Curd Lactobacilli with Probiotic Potentiality

Debashis Halder and Shyamapada Mandal*

Laboratory of Microbiology and Experimental Medicine, Department of Zoology, University of Gour Banga, Malda 732103, India

*Corresponding Author:
Dr. Shyamapada Mandal
Laboratory of Microbiology and Experimental Medicine, Department of Zoology, University of Gour Banga, Malda-732103, India

Received Date: April 29, 2015; Accepted Date: June 15, 2015; Published Date: June 19, 2015

Citation: Halder D, Mandal S. Curd Lactobacilli with Probiotic Potentiality. Transl Biomed. 2015, 6:1. DOI: 10.21767/2172-0479.100008

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Background and Objectives: Lactobacilli are used as probiotics, but scientific investigation of such strains is scanty. The current study aims to isolate and identify Lactobacillus strains from curd samples for probiotic characterization and antibiotic resistance determination.

Methods and Findings: Ten curd samples (homemade and commercially available) were screened for the presence of lactobacilli, and the isolates were identified by cultural methods, gram-staining and biochemical tests, and thereafter subjected to acid-, bile salt- and sodium chloride tolerance, and antibiotic susceptibility tests. Among 10 Lactobacillus strains, isolated one from each of the 10 curd samples, 2 were found as Lactobacillus fermentum (L. fermentum) and Lactobacillus casei (L. casei), which showed tolerance to bile salts (0.3%), low-pH value of 3, and low level of resistance to all the test antibiotics viz., ampicillin, chloramphenicol, cefotaxime, gentamicin and tetracycline, having MICs 8-32 μg/ml, except ciprofloxacin (MICs 2-4 μg/ml).

Conclusion: The findings of the current study meet the criteria, for the curd isolates of L. fermentum and L. casei, as being potential probiotic organisms, and curd, which is one of the highly-consumed dairy products, could be an important source of such probiotic bacterial strains.


Curd lactobacilli; Probiotics; Bile tolerance; Low-pH tolerance; Antibiogram


The isolation, identification and probiotic characterization of lactic acid bacteria, especially lactobacilli, has been emphasized in recent years, due to their multiple beneficial effects [1-3]. Lactobacilli, which are generally recognized as safe, include the most important probiotic strains, and are used in various probiotic dairy products like curd, cheese and yoghurt. Since the probiotic bacterial strains are generally provided with food system and then consumed orally, their passages set up from the mouth to the lower intestinal lumen, and thus the strains are required to overcome the physical as well as chemical stress conditions such as acid (low-pH) and bile in the gastrointestinal tract for survival, and so as to elaborate the beneficial effect. In various dairy products (cheese, yoghurt and curd) Lactobacillus are grown naturally. Kumar and Kumar [4] isolated LAB from milk and curd, and identified the isolates as Lactobacillus following morphological, cultural and biochemical characterization. Goyal et al. [5] isolated LAB, from curd samples, which were Grampositive non-spore forming catalase negative strains characteristic to Lactobacillus. Rasha et al. [6] reported the isolation of L. lactis, L. acidophilus and L. casei from different dairy products and found the strains as potential probiotic and safe for human use. Arokiyamary and Sivakumaar [7] isolated L. casei from diary product, which was able to survive in acidic environment (pH=4 to 6.5). Ali [8], based upon the morphological, cultural, physiological and biochemical characteristics, identified various Lactobacillus strains: L. helveticus, L. plantarum, L. brevis, L. casei subsp. casei, L. delbrueckii subsp. bulgaricus isolated from traditional drinking yoghurt (Khartoum State, Sudan). Srinu et al. [9] reported the probiotic characteristics of different Lactobacillus strains including L. fermentum and L. casei in terms of various tests together with the acid tolerance and antibiotic sensitivity. The L. fermentum isolates from traditional dairy products were evaluated for probiotic potential and resistance to low pH 3 [10]. However, no report has been made on probiotic characterization with naturally obtained lactic acid bacteria from food sources in our part of the globe, and it is not possible too to extrapolate the specific properties of a given probiotic bacteria and to generalize the same for other strains of probiotic bacteria. Thus, the current study has been undertaken to investigate the probiotic properties (acid, bile and sodium chloride tolerance) of two Lactobacillus strains from locally purchased/homemade curd samples, and their antibiogram.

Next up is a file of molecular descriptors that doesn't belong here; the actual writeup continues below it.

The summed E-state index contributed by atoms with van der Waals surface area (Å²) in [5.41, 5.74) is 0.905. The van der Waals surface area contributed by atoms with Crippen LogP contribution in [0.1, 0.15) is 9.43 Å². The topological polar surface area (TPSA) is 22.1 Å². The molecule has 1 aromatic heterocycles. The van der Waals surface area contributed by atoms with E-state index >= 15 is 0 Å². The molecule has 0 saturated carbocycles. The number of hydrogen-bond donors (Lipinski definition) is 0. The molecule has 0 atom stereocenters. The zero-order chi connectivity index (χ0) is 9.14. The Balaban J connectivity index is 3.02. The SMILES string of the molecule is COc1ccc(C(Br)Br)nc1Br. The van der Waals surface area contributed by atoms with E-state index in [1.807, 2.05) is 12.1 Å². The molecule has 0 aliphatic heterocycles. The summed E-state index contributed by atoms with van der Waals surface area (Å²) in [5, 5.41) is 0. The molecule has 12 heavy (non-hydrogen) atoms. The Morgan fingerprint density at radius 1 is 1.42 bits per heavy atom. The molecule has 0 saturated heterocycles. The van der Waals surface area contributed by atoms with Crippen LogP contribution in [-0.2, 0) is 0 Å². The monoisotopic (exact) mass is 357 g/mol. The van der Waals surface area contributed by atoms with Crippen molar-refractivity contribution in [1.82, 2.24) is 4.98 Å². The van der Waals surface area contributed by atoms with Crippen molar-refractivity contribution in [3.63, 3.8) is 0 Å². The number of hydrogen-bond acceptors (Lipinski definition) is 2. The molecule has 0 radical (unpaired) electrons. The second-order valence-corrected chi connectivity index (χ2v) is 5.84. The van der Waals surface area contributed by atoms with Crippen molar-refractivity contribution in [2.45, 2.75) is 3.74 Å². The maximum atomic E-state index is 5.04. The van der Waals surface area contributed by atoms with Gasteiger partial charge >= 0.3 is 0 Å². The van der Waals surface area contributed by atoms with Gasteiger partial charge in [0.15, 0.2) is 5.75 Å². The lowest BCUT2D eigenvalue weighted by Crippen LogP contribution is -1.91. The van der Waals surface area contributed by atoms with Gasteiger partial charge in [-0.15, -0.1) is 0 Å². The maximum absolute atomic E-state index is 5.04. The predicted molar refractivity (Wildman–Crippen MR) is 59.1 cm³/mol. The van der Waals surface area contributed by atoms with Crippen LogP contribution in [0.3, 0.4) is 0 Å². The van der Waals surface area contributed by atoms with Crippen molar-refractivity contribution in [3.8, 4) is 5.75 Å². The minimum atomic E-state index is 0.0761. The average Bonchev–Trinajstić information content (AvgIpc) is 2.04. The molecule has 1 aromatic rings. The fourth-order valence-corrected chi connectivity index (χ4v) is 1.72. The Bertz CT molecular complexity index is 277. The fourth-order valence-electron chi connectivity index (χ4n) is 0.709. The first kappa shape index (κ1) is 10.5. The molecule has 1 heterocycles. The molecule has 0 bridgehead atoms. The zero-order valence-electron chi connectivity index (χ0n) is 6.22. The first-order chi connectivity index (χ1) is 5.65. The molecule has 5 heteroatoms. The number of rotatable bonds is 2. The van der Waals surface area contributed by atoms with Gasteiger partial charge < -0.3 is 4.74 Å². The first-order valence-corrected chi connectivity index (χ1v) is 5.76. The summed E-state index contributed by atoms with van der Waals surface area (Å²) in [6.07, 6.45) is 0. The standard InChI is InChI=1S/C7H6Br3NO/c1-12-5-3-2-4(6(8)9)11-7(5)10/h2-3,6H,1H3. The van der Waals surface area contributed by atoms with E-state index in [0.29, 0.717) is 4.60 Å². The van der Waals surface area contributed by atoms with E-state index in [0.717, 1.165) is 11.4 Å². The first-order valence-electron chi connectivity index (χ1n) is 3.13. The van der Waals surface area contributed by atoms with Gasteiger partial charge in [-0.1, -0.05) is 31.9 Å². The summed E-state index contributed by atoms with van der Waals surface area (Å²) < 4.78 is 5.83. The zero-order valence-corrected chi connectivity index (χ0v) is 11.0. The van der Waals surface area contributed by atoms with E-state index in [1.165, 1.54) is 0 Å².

Isolation and identification of curd lactobacilli

A total of 10 curd samples (homemade and commercially available) were used in the study for the isolation of lactic acid bacteria (LAB). The curd samples (2-5 g each) were transferred aseptically into MRS broth (Hi-Media, India) and incubated for 24- 48 h at 37°C for enrichment of LAB, and thereafter subculture was done by streak-plate (using MRS agar; Hi-Media, India) dilution technique to obtain single discrete colonies, which were stored in MRS agar stabs at 4°C for further use, with eight weeks interval subculture.